Updated: Apr 22, 2020
Indepth Equine Podiatry Symposium Notes
Written and presented January 2009 by R.F. (Ric) Redden, DVM
The treatment of superficial flexor contraction presents a challenge to veterinarians, farriers and their owners, as it can range from mild to severe. If the normal angle of the metacarpophalangeal (MCP) joint is 135 degrees, a mild case will approach 180 degrees but rarely flex cranially.1,3 Moderate cases will be flexed cranially at rest, but return to upright but normal positioning with movement and load.1,3 Severely affected horses have MCP joints that are flexed past 180 degrees at all times.1,3 Many different treatments are available, all with varying degrees of success.1-8 Authors report success on mild to moderate cases using combinations of superior and inferior check ligament desmotomies.1,3 In addition, some authors advocate superficial digital flexor tenotomies in severe cases.1,6-8 Two authors recommended shoes with a heel elevation and toe extension as part of therapy.1,3 Severe developmental superficial flexor contraction can frequently occur in fast-growing horses of various ages as well as in the unthrifty slow growing individuals and is particularly difficult to treat.1,3 Very young foals with congenital superficial flexor contraction respond much better to corrective methods.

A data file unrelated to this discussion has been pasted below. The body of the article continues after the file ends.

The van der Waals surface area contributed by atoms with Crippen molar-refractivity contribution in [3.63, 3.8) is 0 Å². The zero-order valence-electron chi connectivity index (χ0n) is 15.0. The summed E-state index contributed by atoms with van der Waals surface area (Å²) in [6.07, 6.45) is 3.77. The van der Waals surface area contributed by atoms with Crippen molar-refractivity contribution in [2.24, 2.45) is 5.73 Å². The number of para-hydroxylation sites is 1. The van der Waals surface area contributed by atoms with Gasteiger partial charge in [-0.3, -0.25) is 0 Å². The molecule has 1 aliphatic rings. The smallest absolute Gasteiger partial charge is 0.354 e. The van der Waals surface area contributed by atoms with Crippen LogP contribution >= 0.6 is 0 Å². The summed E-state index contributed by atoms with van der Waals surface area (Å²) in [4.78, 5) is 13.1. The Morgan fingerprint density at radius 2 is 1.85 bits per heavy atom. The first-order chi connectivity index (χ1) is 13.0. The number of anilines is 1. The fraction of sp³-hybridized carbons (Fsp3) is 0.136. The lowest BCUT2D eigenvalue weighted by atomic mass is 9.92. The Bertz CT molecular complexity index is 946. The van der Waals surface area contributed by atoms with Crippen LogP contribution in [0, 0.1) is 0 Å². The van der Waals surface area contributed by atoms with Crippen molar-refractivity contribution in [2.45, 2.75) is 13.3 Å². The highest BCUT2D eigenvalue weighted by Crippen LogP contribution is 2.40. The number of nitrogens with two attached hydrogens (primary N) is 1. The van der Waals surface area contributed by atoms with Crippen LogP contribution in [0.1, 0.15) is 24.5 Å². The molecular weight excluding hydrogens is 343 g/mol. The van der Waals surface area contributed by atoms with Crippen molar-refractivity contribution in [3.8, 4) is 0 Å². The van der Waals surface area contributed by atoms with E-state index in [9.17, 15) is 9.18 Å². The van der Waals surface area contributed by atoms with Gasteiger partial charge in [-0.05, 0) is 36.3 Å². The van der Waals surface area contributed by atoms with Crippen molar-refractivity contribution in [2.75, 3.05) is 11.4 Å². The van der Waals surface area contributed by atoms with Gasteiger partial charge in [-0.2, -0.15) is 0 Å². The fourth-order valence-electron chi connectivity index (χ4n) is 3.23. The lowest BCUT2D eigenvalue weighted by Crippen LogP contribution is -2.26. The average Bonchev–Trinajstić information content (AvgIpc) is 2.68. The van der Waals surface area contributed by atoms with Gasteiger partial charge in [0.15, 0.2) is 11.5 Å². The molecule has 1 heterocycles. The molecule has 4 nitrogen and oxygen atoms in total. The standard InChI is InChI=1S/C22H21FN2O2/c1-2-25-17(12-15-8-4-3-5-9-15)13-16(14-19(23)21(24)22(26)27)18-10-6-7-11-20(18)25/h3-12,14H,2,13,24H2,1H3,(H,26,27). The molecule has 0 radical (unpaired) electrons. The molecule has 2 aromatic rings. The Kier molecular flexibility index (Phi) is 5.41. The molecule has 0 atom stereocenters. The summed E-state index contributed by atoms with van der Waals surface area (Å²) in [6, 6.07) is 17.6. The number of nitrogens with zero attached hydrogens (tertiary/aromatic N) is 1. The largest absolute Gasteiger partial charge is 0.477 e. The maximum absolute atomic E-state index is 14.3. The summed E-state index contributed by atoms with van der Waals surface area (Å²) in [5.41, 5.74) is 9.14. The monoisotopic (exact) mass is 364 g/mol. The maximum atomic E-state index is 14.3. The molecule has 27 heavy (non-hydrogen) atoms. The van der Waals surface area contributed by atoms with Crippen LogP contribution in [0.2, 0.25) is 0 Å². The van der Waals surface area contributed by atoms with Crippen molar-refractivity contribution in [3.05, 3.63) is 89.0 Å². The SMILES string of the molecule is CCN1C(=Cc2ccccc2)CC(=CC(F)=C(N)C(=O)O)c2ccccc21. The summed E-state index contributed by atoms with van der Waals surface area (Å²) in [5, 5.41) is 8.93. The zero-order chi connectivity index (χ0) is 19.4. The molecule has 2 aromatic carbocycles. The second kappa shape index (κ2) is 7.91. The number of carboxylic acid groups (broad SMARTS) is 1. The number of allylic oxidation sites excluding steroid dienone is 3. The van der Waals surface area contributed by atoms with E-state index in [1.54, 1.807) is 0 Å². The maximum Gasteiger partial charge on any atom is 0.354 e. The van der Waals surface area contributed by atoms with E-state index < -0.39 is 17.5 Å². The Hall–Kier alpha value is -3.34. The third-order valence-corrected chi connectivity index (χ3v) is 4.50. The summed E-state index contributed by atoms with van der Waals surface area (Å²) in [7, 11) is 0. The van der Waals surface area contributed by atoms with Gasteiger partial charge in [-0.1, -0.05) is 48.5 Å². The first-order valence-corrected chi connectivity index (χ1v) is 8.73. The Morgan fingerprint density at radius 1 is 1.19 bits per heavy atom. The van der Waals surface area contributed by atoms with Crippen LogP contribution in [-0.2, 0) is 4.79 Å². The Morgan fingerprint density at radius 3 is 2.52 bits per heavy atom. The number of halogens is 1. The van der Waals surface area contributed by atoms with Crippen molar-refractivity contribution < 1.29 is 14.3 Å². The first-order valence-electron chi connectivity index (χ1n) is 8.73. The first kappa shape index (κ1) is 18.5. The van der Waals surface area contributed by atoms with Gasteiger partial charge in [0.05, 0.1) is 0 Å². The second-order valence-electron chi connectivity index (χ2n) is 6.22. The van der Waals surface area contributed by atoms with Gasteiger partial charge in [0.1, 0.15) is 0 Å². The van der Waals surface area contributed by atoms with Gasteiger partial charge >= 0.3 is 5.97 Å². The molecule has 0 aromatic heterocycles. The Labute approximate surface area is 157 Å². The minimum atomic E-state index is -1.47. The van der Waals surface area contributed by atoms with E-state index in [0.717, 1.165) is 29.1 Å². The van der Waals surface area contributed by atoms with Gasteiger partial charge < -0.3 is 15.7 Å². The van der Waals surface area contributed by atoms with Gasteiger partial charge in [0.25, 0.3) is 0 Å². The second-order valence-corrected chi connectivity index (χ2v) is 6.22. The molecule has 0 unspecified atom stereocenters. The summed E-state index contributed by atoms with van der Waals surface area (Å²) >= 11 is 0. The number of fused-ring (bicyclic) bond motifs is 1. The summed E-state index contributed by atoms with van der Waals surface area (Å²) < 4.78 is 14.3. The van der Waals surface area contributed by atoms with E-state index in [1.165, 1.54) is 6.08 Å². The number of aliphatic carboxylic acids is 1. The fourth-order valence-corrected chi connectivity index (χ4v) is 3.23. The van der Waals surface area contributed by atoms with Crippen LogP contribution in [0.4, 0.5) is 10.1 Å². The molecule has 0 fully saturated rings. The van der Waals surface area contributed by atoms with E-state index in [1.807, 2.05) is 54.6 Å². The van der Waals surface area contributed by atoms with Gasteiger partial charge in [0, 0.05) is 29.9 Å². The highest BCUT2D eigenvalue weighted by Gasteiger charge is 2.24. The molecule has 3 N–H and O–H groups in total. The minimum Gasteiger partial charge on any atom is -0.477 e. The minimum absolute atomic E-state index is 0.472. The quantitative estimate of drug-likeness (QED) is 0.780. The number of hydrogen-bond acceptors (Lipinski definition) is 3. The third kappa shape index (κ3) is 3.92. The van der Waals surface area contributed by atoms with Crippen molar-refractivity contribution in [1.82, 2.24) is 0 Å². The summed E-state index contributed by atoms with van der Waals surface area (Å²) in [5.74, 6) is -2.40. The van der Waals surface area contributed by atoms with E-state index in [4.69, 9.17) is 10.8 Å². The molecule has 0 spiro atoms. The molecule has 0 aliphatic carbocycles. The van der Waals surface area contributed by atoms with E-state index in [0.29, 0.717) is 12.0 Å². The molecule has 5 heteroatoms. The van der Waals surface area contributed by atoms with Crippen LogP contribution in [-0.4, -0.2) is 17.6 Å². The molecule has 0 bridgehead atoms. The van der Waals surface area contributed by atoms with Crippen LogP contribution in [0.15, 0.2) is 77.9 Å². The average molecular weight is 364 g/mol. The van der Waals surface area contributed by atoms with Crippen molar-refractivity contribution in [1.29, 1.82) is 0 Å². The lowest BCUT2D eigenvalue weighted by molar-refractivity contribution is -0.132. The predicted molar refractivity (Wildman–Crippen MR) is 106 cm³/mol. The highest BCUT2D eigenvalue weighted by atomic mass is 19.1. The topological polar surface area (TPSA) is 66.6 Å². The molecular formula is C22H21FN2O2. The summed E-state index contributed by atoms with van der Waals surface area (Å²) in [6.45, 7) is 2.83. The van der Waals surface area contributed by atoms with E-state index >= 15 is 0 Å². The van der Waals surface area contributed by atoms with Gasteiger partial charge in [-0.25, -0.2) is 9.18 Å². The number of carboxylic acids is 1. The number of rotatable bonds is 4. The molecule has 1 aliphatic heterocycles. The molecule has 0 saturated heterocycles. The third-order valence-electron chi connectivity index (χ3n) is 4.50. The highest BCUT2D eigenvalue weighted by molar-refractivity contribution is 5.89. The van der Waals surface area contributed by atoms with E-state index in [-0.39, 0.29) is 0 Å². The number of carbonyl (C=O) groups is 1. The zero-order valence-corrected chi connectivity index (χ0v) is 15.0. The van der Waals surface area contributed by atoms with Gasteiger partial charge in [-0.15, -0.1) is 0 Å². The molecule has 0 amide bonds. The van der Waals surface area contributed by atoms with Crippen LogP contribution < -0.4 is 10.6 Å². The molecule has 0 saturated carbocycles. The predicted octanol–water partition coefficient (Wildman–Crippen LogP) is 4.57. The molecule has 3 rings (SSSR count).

Traditionally surgical correction requires general anesthesia, and application of a therapeutic shoe has not been reported as beneficial. In a study evaluating 15 cases of flexural deformity treated with ICL and SCL desmotomy with heel elevation and toe extension of 3.5cm, 8 of 10 mild to moderate cases responded to treatment and returned to their intended work.3 None of the five severe cases with severe deformity were able to work.3 Results relative to the goals of client and veterinarian are difficult to achieve, and relapse often occurs.1,2,3 Severing the superficial flexor tendon mid-cannon in the standing horse immediately after applying a therapeutic device to realign the digits presents several advantages over traditional surgical techniques. The standing approach reduces the risk of general anesthesia-related complications, hospitalization time and cost to the client. Less time and technical support is required for the veterinarian and there is a decreased need for surgical and anesthesia equipment and facilities, which increase the veterinarian's ability to provide more efficient cost related services.
The success of the standing superficial flexor tenotomy in the severe case is largely dependant on the degree of severity and chronicity of the case. The toe extension, heel elevation shoe/surgery combination improves fetlock angulation over other methods, resulting in a more favorable response. Splints used for 30 days post op maintain maximum angulation, and gradually stepping down the mechanical properties of the shoe over a 90 day shoeing period helps preserve favorable fetlock angulation. The combined benefits of this specific step by step protocol improve the prognosis for the severely contracted case. The purpose of this paper is to describe how to fabricate and apply an aluminum shoe to compliment the effects of a superficial flexor tenotomy in the standing horse for treatment of severe flexor contraction.